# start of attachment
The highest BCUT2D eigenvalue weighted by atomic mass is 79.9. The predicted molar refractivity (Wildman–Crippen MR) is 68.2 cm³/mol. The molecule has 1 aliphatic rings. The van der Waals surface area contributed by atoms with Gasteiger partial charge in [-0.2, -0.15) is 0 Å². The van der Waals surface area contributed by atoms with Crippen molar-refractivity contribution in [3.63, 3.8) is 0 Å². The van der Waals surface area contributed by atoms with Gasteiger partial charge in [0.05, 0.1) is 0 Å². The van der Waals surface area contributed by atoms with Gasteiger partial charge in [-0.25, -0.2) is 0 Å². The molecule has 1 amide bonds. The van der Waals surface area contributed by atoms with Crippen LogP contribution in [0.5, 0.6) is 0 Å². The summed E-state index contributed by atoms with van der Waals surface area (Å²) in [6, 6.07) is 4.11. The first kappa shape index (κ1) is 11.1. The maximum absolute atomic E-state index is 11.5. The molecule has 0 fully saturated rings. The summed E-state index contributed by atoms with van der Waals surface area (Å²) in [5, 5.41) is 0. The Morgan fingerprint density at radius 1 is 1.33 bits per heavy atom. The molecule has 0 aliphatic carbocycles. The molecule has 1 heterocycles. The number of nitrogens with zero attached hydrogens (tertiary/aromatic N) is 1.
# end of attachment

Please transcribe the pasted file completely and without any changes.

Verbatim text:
The highest BCUT2D eigenvalue weighted by atomic mass is 79.9. The predicted molar refractivity (Wildman–Crippen MR) is 68.2 cm³/mol. The molecule has 1 aliphatic rings. The van der Waals surface area contributed by atoms with Gasteiger partial charge in [-0.2, -0.15) is 0 Å². The van der Waals surface area contributed by atoms with Crippen molar-refractivity contribution in [3.63, 3.8) is 0 Å². The van der Waals surface area contributed by atoms with Gasteiger partial charge in [0.05, 0.1) is 0 Å². The van der Waals surface area contributed by atoms with Gasteiger partial charge in [-0.25, -0.2) is 0 Å². The molecule has 1 amide bonds. The van der Waals surface area contributed by atoms with Crippen LogP contribution in [0.5, 0.6) is 0 Å². The summed E-state index contributed by atoms with van der Waals surface area (Å²) in [6, 6.07) is 4.11. The first kappa shape index (κ1) is 11.1. The maximum absolute atomic E-state index is 11.5. The molecule has 0 fully saturated rings. The summed E-state index contributed by atoms with van der Waals surface area (Å²) in [5, 5.41) is 0. The Morgan fingerprint density at radius 1 is 1.33 bits per heavy atom. The molecule has 0 aliphatic carbocycles. The molecule has 1 heterocycles. The number of nitrogens with zero attached hydrogens (tertiary/aromatic N) is 1.